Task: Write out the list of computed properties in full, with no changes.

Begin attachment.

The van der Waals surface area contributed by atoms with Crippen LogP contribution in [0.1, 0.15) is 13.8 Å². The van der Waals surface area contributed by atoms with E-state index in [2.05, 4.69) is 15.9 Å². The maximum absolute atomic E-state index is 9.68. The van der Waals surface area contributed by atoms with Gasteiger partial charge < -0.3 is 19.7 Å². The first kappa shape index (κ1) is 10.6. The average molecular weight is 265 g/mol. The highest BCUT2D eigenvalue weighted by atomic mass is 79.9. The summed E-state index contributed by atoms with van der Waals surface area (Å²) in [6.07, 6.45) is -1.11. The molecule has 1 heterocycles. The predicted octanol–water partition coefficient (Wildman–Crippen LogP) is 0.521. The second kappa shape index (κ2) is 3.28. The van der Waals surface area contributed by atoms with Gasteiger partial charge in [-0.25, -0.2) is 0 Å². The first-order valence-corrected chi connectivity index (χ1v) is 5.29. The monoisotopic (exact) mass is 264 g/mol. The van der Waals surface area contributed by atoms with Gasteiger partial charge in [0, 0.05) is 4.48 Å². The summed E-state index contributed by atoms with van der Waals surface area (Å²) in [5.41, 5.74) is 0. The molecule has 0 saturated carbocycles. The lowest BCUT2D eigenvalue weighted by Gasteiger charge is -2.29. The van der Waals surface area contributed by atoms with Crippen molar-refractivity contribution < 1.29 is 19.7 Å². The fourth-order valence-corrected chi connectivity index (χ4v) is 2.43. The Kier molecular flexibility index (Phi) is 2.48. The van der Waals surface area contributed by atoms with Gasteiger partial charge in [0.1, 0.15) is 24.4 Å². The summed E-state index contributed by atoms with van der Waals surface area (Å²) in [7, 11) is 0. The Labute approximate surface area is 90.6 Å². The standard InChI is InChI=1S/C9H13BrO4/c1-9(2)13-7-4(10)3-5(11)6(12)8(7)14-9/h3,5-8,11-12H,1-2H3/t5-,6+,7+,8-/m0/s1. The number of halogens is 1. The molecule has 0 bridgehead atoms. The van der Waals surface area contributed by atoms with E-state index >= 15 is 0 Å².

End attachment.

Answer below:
The van der Waals surface area contributed by atoms with Crippen LogP contribution in [0.1, 0.15) is 13.8 Å². The van der Waals surface area contributed by atoms with E-state index in [2.05, 4.69) is 15.9 Å². The maximum absolute atomic E-state index is 9.68. The van der Waals surface area contributed by atoms with Gasteiger partial charge < -0.3 is 19.7 Å². The first kappa shape index (κ1) is 10.6. The average molecular weight is 265 g/mol. The highest BCUT2D eigenvalue weighted by atomic mass is 79.9. The summed E-state index contributed by atoms with van der Waals surface area (Å²) in [6.07, 6.45) is -1.11. The molecule has 1 heterocycles. The predicted octanol–water partition coefficient (Wildman–Crippen LogP) is 0.521. The second kappa shape index (κ2) is 3.28. The van der Waals surface area contributed by atoms with Gasteiger partial charge in [-0.25, -0.2) is 0 Å². The first-order valence-corrected chi connectivity index (χ1v) is 5.29. The monoisotopic (exact) mass is 264 g/mol. The van der Waals surface area contributed by atoms with Gasteiger partial charge in [0, 0.05) is 4.48 Å². The summed E-state index contributed by atoms with van der Waals surface area (Å²) in [5.41, 5.74) is 0. The molecule has 0 saturated carbocycles. The lowest BCUT2D eigenvalue weighted by Gasteiger charge is -2.29. The van der Waals surface area contributed by atoms with Crippen molar-refractivity contribution < 1.29 is 19.7 Å². The fourth-order valence-corrected chi connectivity index (χ4v) is 2.43. The Kier molecular flexibility index (Phi) is 2.48. The van der Waals surface area contributed by atoms with Gasteiger partial charge in [0.1, 0.15) is 24.4 Å². The summed E-state index contributed by atoms with van der Waals surface area (Å²) in [7, 11) is 0. The Labute approximate surface area is 90.6 Å². The standard InChI is InChI=1S/C9H13BrO4/c1-9(2)13-7-4(10)3-5(11)6(12)8(7)14-9/h3,5-8,11-12H,1-2H3/t5-,6+,7+,8-/m0/s1. The number of halogens is 1. The molecule has 0 bridgehead atoms. The van der Waals surface area contributed by atoms with E-state index >= 15 is 0 Å².